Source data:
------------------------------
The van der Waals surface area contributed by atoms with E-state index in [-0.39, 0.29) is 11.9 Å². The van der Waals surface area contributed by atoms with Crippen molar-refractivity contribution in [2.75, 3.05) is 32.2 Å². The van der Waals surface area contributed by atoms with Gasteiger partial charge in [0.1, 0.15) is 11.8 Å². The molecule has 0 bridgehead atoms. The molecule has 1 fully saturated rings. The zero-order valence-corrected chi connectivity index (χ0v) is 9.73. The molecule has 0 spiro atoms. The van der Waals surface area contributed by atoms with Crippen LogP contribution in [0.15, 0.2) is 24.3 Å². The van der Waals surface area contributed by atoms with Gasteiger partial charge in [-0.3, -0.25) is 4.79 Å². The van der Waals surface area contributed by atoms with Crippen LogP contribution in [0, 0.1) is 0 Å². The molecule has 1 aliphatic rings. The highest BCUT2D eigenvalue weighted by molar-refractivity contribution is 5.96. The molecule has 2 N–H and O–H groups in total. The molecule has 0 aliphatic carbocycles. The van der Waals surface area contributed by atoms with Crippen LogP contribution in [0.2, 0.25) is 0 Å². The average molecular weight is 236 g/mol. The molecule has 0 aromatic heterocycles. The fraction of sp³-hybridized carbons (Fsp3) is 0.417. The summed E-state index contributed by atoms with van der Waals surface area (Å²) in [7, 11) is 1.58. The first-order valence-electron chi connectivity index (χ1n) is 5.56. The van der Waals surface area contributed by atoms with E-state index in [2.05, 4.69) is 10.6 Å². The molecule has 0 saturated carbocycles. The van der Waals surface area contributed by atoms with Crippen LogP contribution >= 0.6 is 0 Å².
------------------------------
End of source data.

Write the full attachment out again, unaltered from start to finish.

The van der Waals surface area contributed by atoms with E-state index in [-0.39, 0.29) is 11.9 Å². The van der Waals surface area contributed by atoms with Crippen molar-refractivity contribution in [2.75, 3.05) is 32.2 Å². The van der Waals surface area contributed by atoms with Gasteiger partial charge in [0.1, 0.15) is 11.8 Å². The molecule has 0 bridgehead atoms. The molecule has 1 fully saturated rings. The zero-order valence-corrected chi connectivity index (χ0v) is 9.73. The molecule has 0 spiro atoms. The van der Waals surface area contributed by atoms with Crippen LogP contribution in [0.15, 0.2) is 24.3 Å². The van der Waals surface area contributed by atoms with Gasteiger partial charge in [-0.3, -0.25) is 4.79 Å². The van der Waals surface area contributed by atoms with Crippen LogP contribution in [0, 0.1) is 0 Å². The molecule has 1 aliphatic rings. The highest BCUT2D eigenvalue weighted by molar-refractivity contribution is 5.96. The molecule has 2 N–H and O–H groups in total. The molecule has 0 aliphatic carbocycles. The van der Waals surface area contributed by atoms with Crippen LogP contribution in [0.2, 0.25) is 0 Å². The average molecular weight is 236 g/mol. The molecule has 0 aromatic heterocycles. The fraction of sp³-hybridized carbons (Fsp3) is 0.417. The summed E-state index contributed by atoms with van der Waals surface area (Å²) in [7, 11) is 1.58. The first-order valence-electron chi connectivity index (χ1n) is 5.56. The van der Waals surface area contributed by atoms with E-state index in [2.05, 4.69) is 10.6 Å². The molecule has 0 saturated carbocycles. The van der Waals surface area contributed by atoms with Crippen LogP contribution >= 0.6 is 0 Å².